Builder Seeks to Sidestep Restitution to Park Service
Saying his unsolicited gift to the government of 20 acres of parkland should be enough, a San Fernando Valley developer has appealed a requirement that he make more than $300,000 in restitution for defrauding the National Park Service.
In papers filed in the U. S. Court of Appeals in Pasadena, Encino developer Jerry Y. Oren, a leading contributor to the campaigns of many Southland elected officials, also asked that his July 15 conviction be overturned.
An attorney for Oren, 61, said Tuesday that the appeal is based on the contention that trial judge Harry L. Hupp should have thrown out charges against Oren of wire fraud and of making a false statement on a matter within Park Service jurisdiction.
Oren was convicted in U. S. District Court of scheming to cheat the government in the 1985 sale of 336 oak-covered acres in Agoura’s Cheeseboro Canyon.
Fake Letter Used
The developer used a fake letter to inflate the value of the property, prosecution witnesses testified.
In the letter, a New York real estate agent told Oren that Union Pacific had offered $9.3 million for the developer’s Agoura acreage. A Union Pacific vice president testified that no offer was made.
Appraiser Thomas W. Erickson told the court that, after receiving the purported Union Pacific offer from Oren, he raised his estimate by $2,000 an acre, for a total of $672,000. Erickson pegged the tract’s value at $8.4 million.
Another appraiser earlier had put the land’s value at $5.8 million.
In December, 1984, Oren sold the tract for $7.5 million to the San Francisco-based Trust for Public Land, which was acting as intermediary for the Park Service.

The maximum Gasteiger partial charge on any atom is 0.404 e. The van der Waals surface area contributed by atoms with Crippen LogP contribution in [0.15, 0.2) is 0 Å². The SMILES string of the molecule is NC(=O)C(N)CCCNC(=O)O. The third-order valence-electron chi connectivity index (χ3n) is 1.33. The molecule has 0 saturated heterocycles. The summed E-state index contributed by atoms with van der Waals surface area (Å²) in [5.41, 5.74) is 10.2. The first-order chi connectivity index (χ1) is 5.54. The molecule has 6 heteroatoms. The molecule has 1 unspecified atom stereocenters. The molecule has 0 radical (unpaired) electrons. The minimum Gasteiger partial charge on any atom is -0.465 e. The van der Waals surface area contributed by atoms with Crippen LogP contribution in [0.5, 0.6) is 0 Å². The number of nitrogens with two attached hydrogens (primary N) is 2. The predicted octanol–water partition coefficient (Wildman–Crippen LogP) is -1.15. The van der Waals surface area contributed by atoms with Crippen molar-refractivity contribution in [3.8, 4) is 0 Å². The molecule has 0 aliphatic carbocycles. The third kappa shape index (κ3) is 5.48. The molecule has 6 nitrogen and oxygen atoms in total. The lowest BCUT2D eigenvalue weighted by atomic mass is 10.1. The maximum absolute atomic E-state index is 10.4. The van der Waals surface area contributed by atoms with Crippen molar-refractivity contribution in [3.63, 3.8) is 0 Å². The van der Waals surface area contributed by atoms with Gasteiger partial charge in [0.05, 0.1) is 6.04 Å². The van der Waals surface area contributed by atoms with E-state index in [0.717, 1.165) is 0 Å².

The trust resold the land a month later to the Park Service for the Santa Monica Mountains National Recreation Area.
Asst. U.S. Atty. Ralph F. Hirschmann contended that Oren faked the letter because he was worried that the appraisal would not come in high enough.
An appraisal of at least $8 million was essential, the prosecutor said, because the Park Service cannot buy land unless its sale price is substantiated by an appraisal.
In September, Hupp sentenced Oren to five years on probation and ordered him to perform 1,500 hours of community work.
But the judge rejected Hirschmann’s request that Oren be imprisoned as a deterrent to other developers.
As a condition of probation, Oren was ordered to pay the government $272,000 in restitution, plus interest from the date of sale in January, 1985. Hupp also imposed the maximum fine of $11,000.
Gift of 20 Acres
Shortly before the sentencing, Oren had donated the 20 acres to the government. However, both prosecution and defense attorneys agreed that Hupp left unclear whether the gift of land would satisfy the restitution requirement.
Before sentencing, one of Oren’s attorneys had told Hupp that the defendant offered the land “because he did something wrong, and he wants to fix it.”
James C. Chalfant, co-counsel for Oren, said Tuesday that the appeal argues that the donated land, “which is worth at least $400,000, is more than enough restitution.”
In addition, Chalfant said, the mail fraud conviction should be thrown out because federal law requires that the government incur actual loss, “and all evidence points to the fact that the government got a good deal in this transaction.”
The developer also should not have been charged with making a false statement in a matter within Park Service jurisdiction because “this was a matter between Mr. Oren and the Trust for Public Land,” not involving the federal government, Chalfant said.
Chalfant said Oren is not appealing his sentence of probation and community work. To fulfill the work requirement, Oren has begun the design and construction of a halfway house for federal convicts.